Criminal Property Confiscation
& Proceeds of Crime

The Athenian lawmaker Draco is reputed to have imposed for all offences, even the most trifling, the penalty appropriate for the most severe [death] so that there was only one punishment.

Sillery v The Queen (1994) 180 CLR 353 at 359, per Murphy J.

Asset Forfeiture

Asset forfeiture regimes are often described as draconian. However Draco imposed his punishments on offenders, not innocent victims. Asset forfeiture laws often also adversely affect innocent third parties.

Common themes of modern asset forfeiture across Australia and the world include reversal of the onus of proof, no right to silence, harsh deeming provisions and the ability for the authorities to take action even when nobody has been convicted or even charged.

warning Strict time limits apply: as little as 7 days to comply with obligations or protect interests.


Proceeds of Crime Act 2002 (Cth)

The Criminal Asset Confiscation Task Force led by the Australian Federal Police is responsible for most matters under the federal Proceeds of Crime Act 2002.

Click for more information about the Proceeds of Crime Act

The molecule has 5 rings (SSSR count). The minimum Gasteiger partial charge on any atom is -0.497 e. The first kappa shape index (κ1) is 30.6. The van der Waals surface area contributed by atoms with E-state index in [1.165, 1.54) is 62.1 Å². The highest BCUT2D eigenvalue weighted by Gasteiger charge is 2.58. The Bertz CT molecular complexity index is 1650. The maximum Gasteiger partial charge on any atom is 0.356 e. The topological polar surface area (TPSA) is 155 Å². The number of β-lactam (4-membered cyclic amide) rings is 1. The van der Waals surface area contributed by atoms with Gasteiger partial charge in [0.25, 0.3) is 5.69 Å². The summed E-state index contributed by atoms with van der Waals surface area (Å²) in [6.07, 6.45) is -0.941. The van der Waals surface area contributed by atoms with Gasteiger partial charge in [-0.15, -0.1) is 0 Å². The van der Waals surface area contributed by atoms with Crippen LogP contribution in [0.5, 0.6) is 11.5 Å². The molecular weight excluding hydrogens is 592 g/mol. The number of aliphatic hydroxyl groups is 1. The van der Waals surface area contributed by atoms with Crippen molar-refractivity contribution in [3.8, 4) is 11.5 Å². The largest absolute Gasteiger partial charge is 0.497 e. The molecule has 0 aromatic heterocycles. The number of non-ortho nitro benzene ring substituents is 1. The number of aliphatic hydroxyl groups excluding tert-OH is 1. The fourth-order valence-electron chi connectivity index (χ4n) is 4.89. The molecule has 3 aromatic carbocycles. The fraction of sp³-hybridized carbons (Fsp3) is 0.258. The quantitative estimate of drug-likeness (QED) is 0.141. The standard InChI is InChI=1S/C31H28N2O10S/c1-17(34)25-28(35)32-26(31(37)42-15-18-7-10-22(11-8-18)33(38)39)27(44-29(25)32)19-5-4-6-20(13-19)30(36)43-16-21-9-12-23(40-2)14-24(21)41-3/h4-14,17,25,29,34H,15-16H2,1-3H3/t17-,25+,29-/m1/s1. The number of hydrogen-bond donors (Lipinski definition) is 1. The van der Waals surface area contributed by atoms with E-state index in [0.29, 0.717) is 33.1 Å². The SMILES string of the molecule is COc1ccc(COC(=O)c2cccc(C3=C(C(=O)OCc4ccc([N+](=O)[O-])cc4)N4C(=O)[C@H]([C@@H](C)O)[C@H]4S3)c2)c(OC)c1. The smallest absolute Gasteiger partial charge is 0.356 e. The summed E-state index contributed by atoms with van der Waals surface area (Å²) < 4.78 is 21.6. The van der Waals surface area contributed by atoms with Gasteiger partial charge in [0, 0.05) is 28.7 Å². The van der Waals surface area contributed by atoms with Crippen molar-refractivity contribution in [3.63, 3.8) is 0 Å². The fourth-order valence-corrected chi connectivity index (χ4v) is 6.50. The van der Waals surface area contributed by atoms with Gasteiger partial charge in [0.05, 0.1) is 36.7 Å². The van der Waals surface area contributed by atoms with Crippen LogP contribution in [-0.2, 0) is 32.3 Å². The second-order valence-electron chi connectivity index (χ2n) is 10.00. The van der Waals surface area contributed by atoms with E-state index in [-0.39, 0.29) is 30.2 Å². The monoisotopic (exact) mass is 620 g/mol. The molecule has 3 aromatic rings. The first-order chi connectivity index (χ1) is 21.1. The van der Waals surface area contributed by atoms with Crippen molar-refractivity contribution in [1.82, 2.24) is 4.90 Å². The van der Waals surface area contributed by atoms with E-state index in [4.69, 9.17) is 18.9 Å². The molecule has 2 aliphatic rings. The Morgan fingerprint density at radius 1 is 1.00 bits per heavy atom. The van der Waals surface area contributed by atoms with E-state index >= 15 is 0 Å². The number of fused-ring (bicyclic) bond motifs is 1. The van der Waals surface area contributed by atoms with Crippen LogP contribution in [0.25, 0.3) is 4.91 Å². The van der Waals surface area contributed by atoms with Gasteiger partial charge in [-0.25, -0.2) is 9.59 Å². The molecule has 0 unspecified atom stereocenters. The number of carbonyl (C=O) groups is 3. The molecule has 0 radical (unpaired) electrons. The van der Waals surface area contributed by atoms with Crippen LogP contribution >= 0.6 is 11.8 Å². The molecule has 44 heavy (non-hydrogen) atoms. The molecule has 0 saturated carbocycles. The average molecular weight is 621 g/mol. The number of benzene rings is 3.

Criminal Property Confiscation Act 2000 (WA)

The WA Police Proceeds of Crime Squad investigate matters under the CPCA. A dedicated team of lawyers at the DPP (WA) deal with the litigation.

Find out how to respond to matters under the CPCA

Similar legislation exists in all states and territories. For example, the Northern Territory Criminal Property Forfeiture Act largely replicates the WA Act. I am able to advise and appear in all jurisdictions.

Asset forfeiture blog posts

August 4, 2018 Proceeds of Crime: Interaction with Insolvency and Taxation

The Proceeds of Crime and Criminal Property Confiscation Acts may affect the administration of personal bankruptcies and insolvent companies. There will often be a tax component to this. There are a smattering of statutory provisions that are not entirely consistent, as well as a number of gaps in the legislation. The interaction of proceeds of crime legislation, tax and insolvency should be carefully considered by practitioners.

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June 24, 2018 Using frozen money to pay defence legal fees

It is well established that property frozen under the Criminal Property Confiscation Act is able to be released to fund legal or living expenses. However, WA DPP practice over the last 10 years has been to deny requests to release funds frozen under the CPCA crime-used or crime-derived grounds. I successfully argued in the District Court that property frozen on these grounds could still be released for such expenses.

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